Well, I did it. I bucked tradition and tried an all-new carrot cake recipe for my husband’s birthday last week. I did have his permission -- full-disclosure was the way to go on this one and he was game to try it. There was a clause built in that said if it was a disaster another "original recipe" cake would be forthcoming pronto, so really, it wasn’t that much of a gamble on his part. And it wasn’t a disaster; it was actually quite good. Will I make it again? Well, here’s the storyŠ

The only reason I even considered the switch was a possible pineapple allergy in our family -- trips to the ER with an itchy, wheezy kid are generally not considered a good way to spend your birthday. So, I’ve been keeping my eyes open for a recipe option that skips the pineapple but keeps the rest of the "key ingredients," namely the coconut and carrots. I found many but decided on the one in Abigail Johnson Dodge’s "The Weekend Baker" for a couple reasons (other than the obvious no pineapple): 1. I wouldn’t have to cook the carrots first, 2. The baking time was only 10-15 minutes (!) and 3. Her recipes haven’t disappointed me yet.

The cake was a snap to make -- I even managed to put it together in that crazy half-hour between bath and bedtime at our house. It was the silly things that made such a difference -- using grated raw carrots instead of cooked puree; only having to grease and parchment one sheet pan instead of two rounds; not having to drain that dreaded pineapple.


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I was a bit worried at how thin the layer of unbaked batter seemed compared to my traditional version, but I stuck to it, looking forward to the promise of having it baked in 15 minutes.

As it turned out, I pulled it out of the oven after 11 minutes and probably could have taken it out a couple minutes earlier than that. My sheet pan was pretty big, which may have meant that the batter had to be spread thinner than her version, but I was happily surprised to see that it rose up nicely everywhere except around the edges where I hadn’t been careful enough about "spreading the batter evenly" and things had gotten pretty thin. It smelled scrumptious, though, and I decided not to enact Plan B without giving this cake its full due. I let it cool, wrapped it carefully in plastic wrap and placed it in the fridge until the next day when we would frost it.

I had decided early on when I made the decision to stray away from my long-used Silver Palate version of carrot cake that I would still use their cream cheese frosting recipe -- cover up the new with the familiar was my plan. After work while Marielle made the requested lasagna (it turned out deliciously), Margot and I got to work on the frosting. I had left the cream cheese and butter out to get to room temperature (not that it was all that warm in this frigid and long-lasting winter) so it only took a few minutes until we could begin the frosting process.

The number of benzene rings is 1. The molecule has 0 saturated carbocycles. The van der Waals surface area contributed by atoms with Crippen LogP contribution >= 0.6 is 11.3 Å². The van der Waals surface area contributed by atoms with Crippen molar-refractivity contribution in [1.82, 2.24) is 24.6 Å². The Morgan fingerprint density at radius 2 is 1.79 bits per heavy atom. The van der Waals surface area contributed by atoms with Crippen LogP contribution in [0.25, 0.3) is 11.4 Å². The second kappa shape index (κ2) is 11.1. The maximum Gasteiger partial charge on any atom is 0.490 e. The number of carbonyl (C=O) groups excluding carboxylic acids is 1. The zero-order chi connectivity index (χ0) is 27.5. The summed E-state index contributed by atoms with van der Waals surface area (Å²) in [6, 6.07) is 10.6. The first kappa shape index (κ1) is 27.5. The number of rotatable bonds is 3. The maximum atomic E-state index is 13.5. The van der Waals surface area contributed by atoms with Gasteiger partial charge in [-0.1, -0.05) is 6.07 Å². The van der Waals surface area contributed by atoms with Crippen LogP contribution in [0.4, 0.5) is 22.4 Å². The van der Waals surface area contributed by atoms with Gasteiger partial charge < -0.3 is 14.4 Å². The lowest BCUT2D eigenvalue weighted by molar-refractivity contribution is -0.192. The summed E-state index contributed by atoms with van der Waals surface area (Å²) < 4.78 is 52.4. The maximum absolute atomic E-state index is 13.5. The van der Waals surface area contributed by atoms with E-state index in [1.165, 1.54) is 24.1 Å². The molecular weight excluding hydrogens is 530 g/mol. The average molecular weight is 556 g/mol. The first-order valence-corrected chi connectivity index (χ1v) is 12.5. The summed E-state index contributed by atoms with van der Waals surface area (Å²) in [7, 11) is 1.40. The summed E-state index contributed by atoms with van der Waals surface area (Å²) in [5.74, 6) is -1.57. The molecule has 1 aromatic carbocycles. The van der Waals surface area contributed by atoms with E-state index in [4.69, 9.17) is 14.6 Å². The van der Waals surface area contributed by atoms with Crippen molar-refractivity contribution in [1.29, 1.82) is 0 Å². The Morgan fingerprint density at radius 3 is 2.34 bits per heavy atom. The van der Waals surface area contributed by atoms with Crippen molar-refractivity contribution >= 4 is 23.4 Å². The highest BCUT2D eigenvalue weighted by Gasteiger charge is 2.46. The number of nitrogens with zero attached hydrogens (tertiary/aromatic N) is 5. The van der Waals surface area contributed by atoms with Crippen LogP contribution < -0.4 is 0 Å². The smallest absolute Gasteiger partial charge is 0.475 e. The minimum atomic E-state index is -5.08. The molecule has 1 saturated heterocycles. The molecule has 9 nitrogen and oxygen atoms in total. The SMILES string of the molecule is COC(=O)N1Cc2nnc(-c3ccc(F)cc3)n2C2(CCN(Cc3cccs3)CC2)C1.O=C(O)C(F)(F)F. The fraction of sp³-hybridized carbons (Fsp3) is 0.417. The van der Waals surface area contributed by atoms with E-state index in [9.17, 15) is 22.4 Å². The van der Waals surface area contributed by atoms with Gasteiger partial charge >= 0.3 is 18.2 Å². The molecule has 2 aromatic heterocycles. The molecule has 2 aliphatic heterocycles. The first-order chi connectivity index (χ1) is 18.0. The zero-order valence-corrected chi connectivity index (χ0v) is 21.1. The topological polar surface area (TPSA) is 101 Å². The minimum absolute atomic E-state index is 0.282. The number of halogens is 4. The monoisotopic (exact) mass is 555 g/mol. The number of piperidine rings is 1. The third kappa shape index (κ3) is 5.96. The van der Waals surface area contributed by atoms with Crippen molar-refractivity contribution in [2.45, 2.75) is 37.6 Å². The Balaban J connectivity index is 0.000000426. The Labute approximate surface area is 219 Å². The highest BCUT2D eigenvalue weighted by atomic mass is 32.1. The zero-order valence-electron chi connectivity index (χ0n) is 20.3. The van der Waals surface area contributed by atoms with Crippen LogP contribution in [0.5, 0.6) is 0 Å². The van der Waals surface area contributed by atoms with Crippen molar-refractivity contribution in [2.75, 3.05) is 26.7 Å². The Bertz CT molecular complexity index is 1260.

While the frosting recipe was the same, we weren’t going to be fooling anyone, even if we had wanted to. A far cry from the traditional two-layer round cake, this was a four-layer rectangle, made by cutting the quick-baking sheet pan-sized layer into quarters crosswise. We stacked the four rectangles with a layer of frosting in between and then covered it, albeit rather messily, with the Silver Palate frosting. To make up for the thin, dry-looking edges, we added extra frosting at the corners, making those highly-desirable pieces that were being "called" by the sisters during assembly.

Bottom line, I really liked this cake. I liked its ease, its speed and its bright flavor. It seemed to me to be less heavy than the Silver Palate version, and I also really enjoyed the addition of currants. Everyone else enjoyed it, too, but almost-9-year-old Margot did make it clear that for her birthday in April she’d rather have the "original cake." And bottom line is, a birthday cake is a birthday cake. So, as soon as the allergy test is conducted and we find out that pineapple is not the culprit (positive thinking here), we’ll go back to the stained and spattered Silver Palate recipe for birthdays in our house. But when it comes to carrot cake for any other occasion, I’ll definitely try this version again, using a slightly smaller pan and keeping a closer eye on the timing. 

Carrot Cake in a Snap recipe adapted from Abigail Johnson Dodge’s The Weekend Baker

1 1/3 cup flour

1 1Ž2 teaspoons baking powder

3Ž4 teaspoon baking soda

1 teaspoon cinnamon

1Ž4 teaspoon nutmeg

1Ž2 teaspoon salt

Scant 1Ž4 teaspoon cloves

3Ž4 cup packed light brown sugar

1Ž2 cup canola oil

2 eggs (3 if small)

1 teaspoon vanilla

1 cup grated carrots (about 2 medium)

1Ž2 cup sweetened dried coconut

1Ž2 cup currants

Preheat oven to 350 degrees. Lightly grease half sheet pan and line bottom with parchment paper. Grease and flour all, tapping out excess flour.

In a large bowl, whisk together dry ingredients (through cloves). In a medium bowl, combine brown sugar, oil, eggs and vanilla. Once blended, add carrots, coconut and currants and combine well. Pour wet ingredients over dry and mix until just blended. Scrape into prepared pan and spread evenly (it will be a very thin layer).

Bake in middle of oven until top springs back when gently pressed, 10-15 minutes. Remove from oven, release from pan by running a knife around the edges and invert on cooling rack(s). Remove parchment and allow to cool completely.

Once cool, cut cake into even quarters crosswise, using a serrated knife. Frost four layers and sides using your favorite cream cheese frosting recipe. As a final touch, adorn sides with chopped nuts, if desired.

Julie Potter is a wife, mother of two, avid gardener and passionate cook who believes good food doesn’t have to be complicated. Share your thoughts with her at jpottercooks@gmail.com.